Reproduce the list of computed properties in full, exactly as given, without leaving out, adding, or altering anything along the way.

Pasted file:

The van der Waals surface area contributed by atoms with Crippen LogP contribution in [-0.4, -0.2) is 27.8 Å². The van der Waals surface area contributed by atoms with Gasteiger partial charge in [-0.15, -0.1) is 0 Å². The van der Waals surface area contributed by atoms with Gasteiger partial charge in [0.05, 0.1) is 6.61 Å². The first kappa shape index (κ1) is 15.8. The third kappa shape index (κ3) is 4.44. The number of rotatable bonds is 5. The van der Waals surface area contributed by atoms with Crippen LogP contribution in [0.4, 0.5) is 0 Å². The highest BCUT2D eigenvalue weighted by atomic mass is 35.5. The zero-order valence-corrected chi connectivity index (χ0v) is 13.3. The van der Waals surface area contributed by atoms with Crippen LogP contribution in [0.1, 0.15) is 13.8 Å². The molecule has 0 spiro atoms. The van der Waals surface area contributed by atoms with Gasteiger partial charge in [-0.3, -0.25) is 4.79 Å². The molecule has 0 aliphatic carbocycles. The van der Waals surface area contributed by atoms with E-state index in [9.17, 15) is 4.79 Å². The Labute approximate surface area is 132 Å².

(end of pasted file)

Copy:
The van der Waals surface area contributed by atoms with Crippen LogP contribution in [-0.4, -0.2) is 27.8 Å². The van der Waals surface area contributed by atoms with Gasteiger partial charge in [-0.15, -0.1) is 0 Å². The van der Waals surface area contributed by atoms with Gasteiger partial charge in [0.05, 0.1) is 6.61 Å². The first kappa shape index (κ1) is 15.8. The third kappa shape index (κ3) is 4.44. The number of rotatable bonds is 5. The van der Waals surface area contributed by atoms with Crippen LogP contribution in [0.4, 0.5) is 0 Å². The highest BCUT2D eigenvalue weighted by atomic mass is 35.5. The zero-order valence-corrected chi connectivity index (χ0v) is 13.3. The van der Waals surface area contributed by atoms with Crippen LogP contribution in [0.1, 0.15) is 13.8 Å². The molecule has 0 spiro atoms. The van der Waals surface area contributed by atoms with Gasteiger partial charge in [-0.3, -0.25) is 4.79 Å². The molecule has 0 aliphatic carbocycles. The van der Waals surface area contributed by atoms with E-state index in [9.17, 15) is 4.79 Å². The Labute approximate surface area is 132 Å².